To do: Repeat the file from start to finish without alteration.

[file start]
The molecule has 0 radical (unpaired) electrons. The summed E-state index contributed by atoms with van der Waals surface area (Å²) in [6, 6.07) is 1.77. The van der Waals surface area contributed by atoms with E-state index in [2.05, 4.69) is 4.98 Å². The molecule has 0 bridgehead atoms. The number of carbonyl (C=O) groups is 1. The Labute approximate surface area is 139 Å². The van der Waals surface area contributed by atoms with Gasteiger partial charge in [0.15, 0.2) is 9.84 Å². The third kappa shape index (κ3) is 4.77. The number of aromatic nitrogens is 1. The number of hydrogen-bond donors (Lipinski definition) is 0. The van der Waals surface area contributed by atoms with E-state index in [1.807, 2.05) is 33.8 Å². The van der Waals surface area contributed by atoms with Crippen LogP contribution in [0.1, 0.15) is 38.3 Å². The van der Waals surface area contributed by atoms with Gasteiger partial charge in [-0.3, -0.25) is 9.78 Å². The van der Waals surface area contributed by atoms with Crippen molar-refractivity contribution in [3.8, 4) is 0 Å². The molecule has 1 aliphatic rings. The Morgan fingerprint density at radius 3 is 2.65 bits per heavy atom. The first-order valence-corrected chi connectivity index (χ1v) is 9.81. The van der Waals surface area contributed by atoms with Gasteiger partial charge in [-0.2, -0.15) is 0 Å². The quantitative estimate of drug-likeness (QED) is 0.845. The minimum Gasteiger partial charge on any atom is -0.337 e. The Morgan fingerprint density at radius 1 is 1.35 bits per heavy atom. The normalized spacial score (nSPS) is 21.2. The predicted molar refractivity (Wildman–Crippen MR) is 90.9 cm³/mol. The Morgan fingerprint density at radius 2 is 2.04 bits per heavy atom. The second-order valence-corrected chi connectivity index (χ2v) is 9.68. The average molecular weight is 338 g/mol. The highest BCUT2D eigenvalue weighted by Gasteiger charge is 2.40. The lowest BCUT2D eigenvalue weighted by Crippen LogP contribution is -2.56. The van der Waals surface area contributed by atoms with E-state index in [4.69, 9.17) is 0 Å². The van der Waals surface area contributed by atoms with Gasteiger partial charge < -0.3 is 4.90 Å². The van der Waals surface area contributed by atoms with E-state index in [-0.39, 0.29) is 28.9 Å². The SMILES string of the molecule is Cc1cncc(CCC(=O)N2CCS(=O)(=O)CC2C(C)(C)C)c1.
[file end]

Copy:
The molecule has 0 radical (unpaired) electrons. The summed E-state index contributed by atoms with van der Waals surface area (Å²) in [6, 6.07) is 1.77. The van der Waals surface area contributed by atoms with E-state index in [2.05, 4.69) is 4.98 Å². The molecule has 0 bridgehead atoms. The number of carbonyl (C=O) groups is 1. The Labute approximate surface area is 139 Å². The van der Waals surface area contributed by atoms with Gasteiger partial charge in [0.15, 0.2) is 9.84 Å². The third kappa shape index (κ3) is 4.77. The number of aromatic nitrogens is 1. The number of hydrogen-bond donors (Lipinski definition) is 0. The van der Waals surface area contributed by atoms with E-state index in [1.807, 2.05) is 33.8 Å². The van der Waals surface area contributed by atoms with Crippen LogP contribution in [0.1, 0.15) is 38.3 Å². The van der Waals surface area contributed by atoms with Gasteiger partial charge in [-0.3, -0.25) is 9.78 Å². The van der Waals surface area contributed by atoms with Crippen molar-refractivity contribution in [3.8, 4) is 0 Å². The molecule has 1 aliphatic rings. The Morgan fingerprint density at radius 3 is 2.65 bits per heavy atom. The first-order valence-corrected chi connectivity index (χ1v) is 9.81. The van der Waals surface area contributed by atoms with Gasteiger partial charge in [-0.2, -0.15) is 0 Å². The quantitative estimate of drug-likeness (QED) is 0.845. The minimum Gasteiger partial charge on any atom is -0.337 e. The Morgan fingerprint density at radius 1 is 1.35 bits per heavy atom. The normalized spacial score (nSPS) is 21.2. The predicted molar refractivity (Wildman–Crippen MR) is 90.9 cm³/mol. The Morgan fingerprint density at radius 2 is 2.04 bits per heavy atom. The second-order valence-corrected chi connectivity index (χ2v) is 9.68. The average molecular weight is 338 g/mol. The highest BCUT2D eigenvalue weighted by Gasteiger charge is 2.40. The lowest BCUT2D eigenvalue weighted by Crippen LogP contribution is -2.56. The van der Waals surface area contributed by atoms with E-state index in [4.69, 9.17) is 0 Å². The van der Waals surface area contributed by atoms with Gasteiger partial charge < -0.3 is 4.90 Å². The van der Waals surface area contributed by atoms with E-state index in [-0.39, 0.29) is 28.9 Å². The SMILES string of the molecule is Cc1cncc(CCC(=O)N2CCS(=O)(=O)CC2C(C)(C)C)c1.